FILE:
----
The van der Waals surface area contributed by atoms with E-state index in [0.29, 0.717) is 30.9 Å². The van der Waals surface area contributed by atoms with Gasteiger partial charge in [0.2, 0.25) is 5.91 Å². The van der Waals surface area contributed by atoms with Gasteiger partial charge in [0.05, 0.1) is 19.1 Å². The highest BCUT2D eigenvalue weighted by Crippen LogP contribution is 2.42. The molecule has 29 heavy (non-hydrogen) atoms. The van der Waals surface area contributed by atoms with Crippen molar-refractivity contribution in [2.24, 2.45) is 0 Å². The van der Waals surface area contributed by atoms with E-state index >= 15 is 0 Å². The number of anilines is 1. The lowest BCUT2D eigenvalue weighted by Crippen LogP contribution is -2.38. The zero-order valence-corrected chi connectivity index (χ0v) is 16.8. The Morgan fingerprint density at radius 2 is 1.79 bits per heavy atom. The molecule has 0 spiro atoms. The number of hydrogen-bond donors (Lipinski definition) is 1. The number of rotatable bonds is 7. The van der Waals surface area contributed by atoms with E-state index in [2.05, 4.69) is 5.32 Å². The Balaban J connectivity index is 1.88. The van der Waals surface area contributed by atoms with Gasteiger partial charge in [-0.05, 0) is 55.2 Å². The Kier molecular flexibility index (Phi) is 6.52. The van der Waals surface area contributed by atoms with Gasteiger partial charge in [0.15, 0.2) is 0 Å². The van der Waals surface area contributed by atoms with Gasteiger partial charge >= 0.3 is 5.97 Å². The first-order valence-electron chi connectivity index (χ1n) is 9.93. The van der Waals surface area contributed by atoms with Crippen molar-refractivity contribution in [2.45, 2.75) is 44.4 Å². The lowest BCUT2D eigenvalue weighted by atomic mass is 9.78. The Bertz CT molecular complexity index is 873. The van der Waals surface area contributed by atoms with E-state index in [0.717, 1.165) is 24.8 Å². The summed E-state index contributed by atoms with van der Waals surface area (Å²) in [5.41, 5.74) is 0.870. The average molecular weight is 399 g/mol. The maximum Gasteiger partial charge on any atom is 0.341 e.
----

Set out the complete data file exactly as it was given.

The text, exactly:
The van der Waals surface area contributed by atoms with E-state index in [0.29, 0.717) is 30.9 Å². The van der Waals surface area contributed by atoms with Gasteiger partial charge in [0.2, 0.25) is 5.91 Å². The van der Waals surface area contributed by atoms with Gasteiger partial charge in [0.05, 0.1) is 19.1 Å². The highest BCUT2D eigenvalue weighted by Crippen LogP contribution is 2.42. The molecule has 29 heavy (non-hydrogen) atoms. The van der Waals surface area contributed by atoms with Crippen molar-refractivity contribution in [2.24, 2.45) is 0 Å². The van der Waals surface area contributed by atoms with E-state index >= 15 is 0 Å². The number of anilines is 1. The lowest BCUT2D eigenvalue weighted by Crippen LogP contribution is -2.38. The zero-order valence-corrected chi connectivity index (χ0v) is 16.8. The Morgan fingerprint density at radius 2 is 1.79 bits per heavy atom. The molecule has 0 spiro atoms. The number of hydrogen-bond donors (Lipinski definition) is 1. The number of rotatable bonds is 7. The van der Waals surface area contributed by atoms with E-state index in [2.05, 4.69) is 5.32 Å². The Balaban J connectivity index is 1.88. The van der Waals surface area contributed by atoms with Gasteiger partial charge in [-0.05, 0) is 55.2 Å². The Kier molecular flexibility index (Phi) is 6.52. The van der Waals surface area contributed by atoms with Gasteiger partial charge in [0.15, 0.2) is 0 Å². The van der Waals surface area contributed by atoms with Gasteiger partial charge >= 0.3 is 5.97 Å². The first-order valence-electron chi connectivity index (χ1n) is 9.93. The van der Waals surface area contributed by atoms with Crippen molar-refractivity contribution in [2.45, 2.75) is 44.4 Å². The lowest BCUT2D eigenvalue weighted by atomic mass is 9.78. The Bertz CT molecular complexity index is 873. The van der Waals surface area contributed by atoms with E-state index in [0.717, 1.165) is 24.8 Å². The summed E-state index contributed by atoms with van der Waals surface area (Å²) in [5.41, 5.74) is 0.870. The average molecular weight is 399 g/mol. The maximum Gasteiger partial charge on any atom is 0.341 e.